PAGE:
November is often a chilly month when winter feels very much just around the corner. Frosts have done their work and most plants are resting. There’s still plenty to do if you fancy getting a bit of fresh air. Everything you do now will set the garden in good stead for the coming spring.
1. Turn compost heaps
It is important to try and turn your compost heap once in the winter. It’s hard work but makes a worthwhile difference as it speeds up decomposition. It only needs to be done once and is a way of introducing oxygen to the heap. This feeds the bacteria, which promotes further decomposition. It’s also a good opportunity to break up any lumps you find and mix the ingredients. The easiest way to do it is to dig out the whole heap with a fork and move it into an empty neighbouring bin.
2. Sow broad beans in deep soil
A must do job is to sow broad beans in deep module trays, with the aim of seedlings being about five cm high by the new year. This small size makes them more weather hardy than larger plants. The reason for the deep module tray is that broad beans quickly put out a long root. Sow in a greenhouse until mid-November and then the plants can go out before or even after Christmas. Sowing them in autumn rather than February means you should have an earlier crop. If the winter is very hard and the autumn-sown plants fail, you can always sow more in February. Remember not to sow too many seeds, as broad beans plants are multi-stemmed and give lots of pods.
3. Mulch autumn’s bare soil
As you clear summer crops on the vegetable patch, increase the bed’s fertility for veg by mulching with organic matter, such as garden compost or spent mushroom compost. Apply a five cm-deep layer and leave the worms to drag it into the soil.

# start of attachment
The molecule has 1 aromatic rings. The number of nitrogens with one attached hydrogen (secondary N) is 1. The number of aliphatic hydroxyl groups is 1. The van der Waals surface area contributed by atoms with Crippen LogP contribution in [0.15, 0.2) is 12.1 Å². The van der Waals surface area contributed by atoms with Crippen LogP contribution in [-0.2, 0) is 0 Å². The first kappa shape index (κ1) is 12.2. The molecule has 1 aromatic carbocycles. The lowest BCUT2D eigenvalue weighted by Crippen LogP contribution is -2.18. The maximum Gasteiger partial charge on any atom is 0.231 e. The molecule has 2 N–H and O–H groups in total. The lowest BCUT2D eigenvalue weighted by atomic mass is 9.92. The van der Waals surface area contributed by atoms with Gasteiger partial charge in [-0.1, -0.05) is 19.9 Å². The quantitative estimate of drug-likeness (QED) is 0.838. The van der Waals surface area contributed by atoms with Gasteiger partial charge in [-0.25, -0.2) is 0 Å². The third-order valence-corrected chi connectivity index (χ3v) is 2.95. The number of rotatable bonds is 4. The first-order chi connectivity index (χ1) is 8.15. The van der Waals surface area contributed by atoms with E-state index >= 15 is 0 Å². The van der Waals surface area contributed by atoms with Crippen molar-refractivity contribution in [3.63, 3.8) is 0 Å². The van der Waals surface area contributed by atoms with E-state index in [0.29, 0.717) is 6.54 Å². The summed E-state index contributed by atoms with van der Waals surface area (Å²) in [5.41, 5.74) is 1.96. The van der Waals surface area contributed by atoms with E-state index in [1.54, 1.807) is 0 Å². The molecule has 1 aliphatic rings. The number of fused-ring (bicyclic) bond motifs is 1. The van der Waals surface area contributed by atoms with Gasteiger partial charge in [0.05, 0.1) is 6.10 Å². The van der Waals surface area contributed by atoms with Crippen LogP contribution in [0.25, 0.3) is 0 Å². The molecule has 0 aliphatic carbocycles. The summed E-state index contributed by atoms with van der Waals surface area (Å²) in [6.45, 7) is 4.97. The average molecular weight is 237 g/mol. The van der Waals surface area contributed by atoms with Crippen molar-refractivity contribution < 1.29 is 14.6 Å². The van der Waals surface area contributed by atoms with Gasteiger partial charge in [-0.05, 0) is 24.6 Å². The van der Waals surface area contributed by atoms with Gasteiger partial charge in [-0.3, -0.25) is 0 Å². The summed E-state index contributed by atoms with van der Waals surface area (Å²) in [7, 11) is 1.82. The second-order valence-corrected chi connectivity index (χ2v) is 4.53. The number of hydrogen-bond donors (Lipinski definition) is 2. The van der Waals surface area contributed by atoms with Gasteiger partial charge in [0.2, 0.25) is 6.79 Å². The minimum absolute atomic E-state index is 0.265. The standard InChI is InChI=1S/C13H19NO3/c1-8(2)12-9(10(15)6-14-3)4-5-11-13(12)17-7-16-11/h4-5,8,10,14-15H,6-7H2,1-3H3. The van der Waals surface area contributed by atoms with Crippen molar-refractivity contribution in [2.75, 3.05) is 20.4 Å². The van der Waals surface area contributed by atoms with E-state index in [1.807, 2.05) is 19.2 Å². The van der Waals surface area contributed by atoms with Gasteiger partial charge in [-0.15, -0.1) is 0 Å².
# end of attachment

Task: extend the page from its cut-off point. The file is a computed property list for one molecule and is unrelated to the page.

4. Plant garlic – a key job this month
Garlic likes a period of cold so November is the perfect time to plant it for a heavy crop next year.
This easy-grow crop needs a cold winter period in the soil for the individual cloves to develop clusters that will turn into bumper bulbs come next summer.
Autumn planted garlic is always bigger and better than that planted in the spring.
Garlic will grow in the poorest of soils as long as it is free draining. If you have heavy clay soil, plant into small pots and then re-plant into the garden in the spring. Plant directly into soil.
Using a cane or spring, mark out a planting row, then push individual cloves into the soil, so the tips are five cms below the surface and space them 15-20cm apart.
Cloves can rot off in waterlogged clay soil over winter, but don’t let this stop you. If you have clay soil, plant cloves in small pots, filled with good quality compost.
5. Put away the lawn mower
By November, the weather should be cold enough for the lawn not to need regular cutting, although it usually needs an occasional tidy-up during winter. Clean the underside by scraping off dried clippings and make sure the collecting bag is empty. If it’s a petrol mower, drain off the fuel, as unleaded petrol doesn’t store well.
6. Hard wood cuttings – the time is right
The period between early November and the end of the year is the best time to take hard-wood cuttings. As soon as the leaves have fallen, take cuttings at pencil length and pencil thickness. Make a clean cut immediately below a bud and a sloping cut above to tell top from bottom. Plunge to half their depth in compost or a trench in open ground if you don’t have a frame. Vines, cornus, willow, buddleia and fig will be rooted by spring and ready for potting by mid-summer.